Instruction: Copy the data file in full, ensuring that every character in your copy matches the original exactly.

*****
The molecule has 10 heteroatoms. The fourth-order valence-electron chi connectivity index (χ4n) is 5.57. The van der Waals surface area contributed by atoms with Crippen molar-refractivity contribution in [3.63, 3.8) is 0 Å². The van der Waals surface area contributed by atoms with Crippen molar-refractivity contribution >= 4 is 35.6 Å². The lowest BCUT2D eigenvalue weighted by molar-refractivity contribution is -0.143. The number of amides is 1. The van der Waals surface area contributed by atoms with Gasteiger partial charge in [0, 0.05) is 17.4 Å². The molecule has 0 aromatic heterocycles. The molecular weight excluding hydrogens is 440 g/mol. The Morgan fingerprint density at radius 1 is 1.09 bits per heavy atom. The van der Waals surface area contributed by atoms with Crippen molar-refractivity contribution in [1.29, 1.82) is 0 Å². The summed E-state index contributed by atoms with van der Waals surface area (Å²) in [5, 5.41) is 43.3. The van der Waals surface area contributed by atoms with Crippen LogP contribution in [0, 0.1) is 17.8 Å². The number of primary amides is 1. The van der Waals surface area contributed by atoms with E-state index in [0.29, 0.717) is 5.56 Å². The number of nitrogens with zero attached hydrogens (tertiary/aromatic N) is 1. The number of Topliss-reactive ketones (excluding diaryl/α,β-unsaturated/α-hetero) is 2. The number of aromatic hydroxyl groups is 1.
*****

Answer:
The molecule has 10 heteroatoms. The fourth-order valence-electron chi connectivity index (χ4n) is 5.57. The van der Waals surface area contributed by atoms with Crippen molar-refractivity contribution in [3.63, 3.8) is 0 Å². The van der Waals surface area contributed by atoms with Crippen molar-refractivity contribution >= 4 is 35.6 Å². The lowest BCUT2D eigenvalue weighted by molar-refractivity contribution is -0.143. The number of amides is 1. The van der Waals surface area contributed by atoms with Gasteiger partial charge in [0, 0.05) is 17.4 Å². The molecule has 0 aromatic heterocycles. The molecular weight excluding hydrogens is 440 g/mol. The Morgan fingerprint density at radius 1 is 1.09 bits per heavy atom. The van der Waals surface area contributed by atoms with Crippen molar-refractivity contribution in [1.29, 1.82) is 0 Å². The summed E-state index contributed by atoms with van der Waals surface area (Å²) in [5, 5.41) is 43.3. The van der Waals surface area contributed by atoms with Crippen LogP contribution in [0, 0.1) is 17.8 Å². The number of primary amides is 1. The van der Waals surface area contributed by atoms with E-state index in [0.29, 0.717) is 5.56 Å². The number of nitrogens with zero attached hydrogens (tertiary/aromatic N) is 1. The number of Topliss-reactive ketones (excluding diaryl/α,β-unsaturated/α-hetero) is 2. The number of aromatic hydroxyl groups is 1.